First Impression: Skip and Loafer

Over-achieving country girl Mitsumi Iwakura is heading to Tokyo to meet her destiny! Her friends and family lovingly, melodramatically see her off at the local train station, sobbing and calling her name as she’s swallowed by the horizon beyond which lies an unknown city and a life yet to be discovered. Or at least they would have done, if the local train line hadn’t been shut down ten years earlier! This little detail is important because it flags up the fact that our plucky heroine—who has her entire life mapped out, not just for the next three years of high school, but all the way to the moment of her death and beyond! (she’s a planner, is Mitsumi)—is inexperienced when it comes to trains. Clever, she may be, but it’s book smarts she’s got, and no more. After a warning and a very clear set of instructions from her aunt who is hosting her Tokyo adventures, Mitsumi promptly takes the wrong train, gets lost, and becomes one with the station wall much like Homer Simpson with that hedge. Fortunately for her, a handsome classmate spots her uniform and obvious signs of distress and offers to help her find her way. He’s pretty laid back about being late, but Mitsumi is on a desperate mission: she’s the incoming class rep and she has a speech to make at the opening assembly! And not just that, she has to ace it, wow the crowd, and win friends, laying the foundation for her brilliant high school career. Miraculously, she makes it in time, executes the speech without blinking (and without a script!), and promptly barfs due to overexertion, all over her homeroom teacher. Can Mitsumi ever recover from this disastrous first day?

I have one word for this series—ok, two words: utterly charming! This is a delightful comedy romance. The characters are all genuinely likable right off the bat, and I can’t say how nice it is to have a bit of a respite from the copious tsunderes out there. There’s no insta-love here either (phew!). Instead, the episode lays a foundation of mutual respect between the two leads, who straight away are able to appreciate one another’s strengths. Their dynamic is a remarkably mature one so far, quite surprising of a high school romance and more akin to say, an office romance or josei series, with adult protagonists. How refreshing! The culture shock of “country girl in the big city” is handled delightfully and not over-egged. It comes through in Mitsumi’s slightly old-fashioned turn of phrase (captured in the subs by using words like “dapper” and “stylin”), her slightly gruff voice that speaks of a childhood of fresh air and vegetable gardening, her eagerness to pursue a professional path that will enable her to address the problem of rural depopulation (a dominant theme in P.A. Works’ anime), and in how easily she becomes overwhelmed in the crowds and fast pace of Tokyo life (and transportation). Artistically, the animation is solid, with great comedy faces in particular. It’s nice to see P.A. Works (or rather, Korean studios J-Cube Animation and Dr Movie, who handled a ton of the production on this) exploring a new approach to color design here: pastel shades with a matte finish that is reminiscent of Do It Yourself! Now, the question is, do we need another high school romantic comedy on our watchlists? Well, if it’s Skip and Loafer, and my watchlist we’re talking about, then yes actually, yes we do. Looking forward to Mitsumi’s plans for her life being totally subverted, and her realizing that she’s completely fine with it, much to her own surprise!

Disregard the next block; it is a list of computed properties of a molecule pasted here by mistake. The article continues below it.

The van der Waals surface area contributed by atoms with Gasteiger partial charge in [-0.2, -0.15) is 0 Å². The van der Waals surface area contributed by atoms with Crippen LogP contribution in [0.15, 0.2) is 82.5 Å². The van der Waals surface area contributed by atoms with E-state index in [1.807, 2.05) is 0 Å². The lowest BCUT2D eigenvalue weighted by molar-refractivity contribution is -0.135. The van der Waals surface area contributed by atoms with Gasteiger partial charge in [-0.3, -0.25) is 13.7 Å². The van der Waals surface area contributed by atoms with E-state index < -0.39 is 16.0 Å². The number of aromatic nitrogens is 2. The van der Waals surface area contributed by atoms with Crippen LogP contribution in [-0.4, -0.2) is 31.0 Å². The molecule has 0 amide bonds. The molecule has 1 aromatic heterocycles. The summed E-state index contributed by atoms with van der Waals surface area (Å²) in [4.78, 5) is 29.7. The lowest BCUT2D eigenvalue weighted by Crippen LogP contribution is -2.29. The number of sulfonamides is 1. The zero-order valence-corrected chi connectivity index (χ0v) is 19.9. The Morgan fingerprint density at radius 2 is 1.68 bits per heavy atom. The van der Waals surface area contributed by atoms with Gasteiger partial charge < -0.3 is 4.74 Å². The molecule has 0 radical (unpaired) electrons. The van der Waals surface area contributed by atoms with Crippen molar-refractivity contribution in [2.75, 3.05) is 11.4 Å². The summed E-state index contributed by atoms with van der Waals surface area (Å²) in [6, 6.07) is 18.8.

No, Mitsumi! Don’t trust your intuition! Stick to your books, everything else is doomed.

Skip & Loafer is streaming on Crunchyroll.

7 thoughts on “First Impression: Skip and Loafer

  1. This sounds like a really fun anime. I usually really like anime about country bumpkins moving to the big city! I’ll definitely check this one out.

  2. Slice-Of-Life/RomCom/Fish out Of Water Anime?! YES PLEASE!!! Sign me all the way up!!!

    And I agree! I love that this looks like it’s going to be a tsundere free zone! Especially since we had two tsunderes in “The Angel Next Door Spoils Me Rotten” last season.

    1. 😅 right?! Yeah, I’ve grown attached to the two leads already, which is saying a lot! I’m totally charmed.

    1. Thanks for the question! Jesus calls us to love others well each day in the here and now, rather than judging one another. I think Skip and Loafer does this really well with Nao-chan: introducing the character with gentleness and humanity. That to me is what it looks like to love others in a godly way, and I respect P.A. Works for it.

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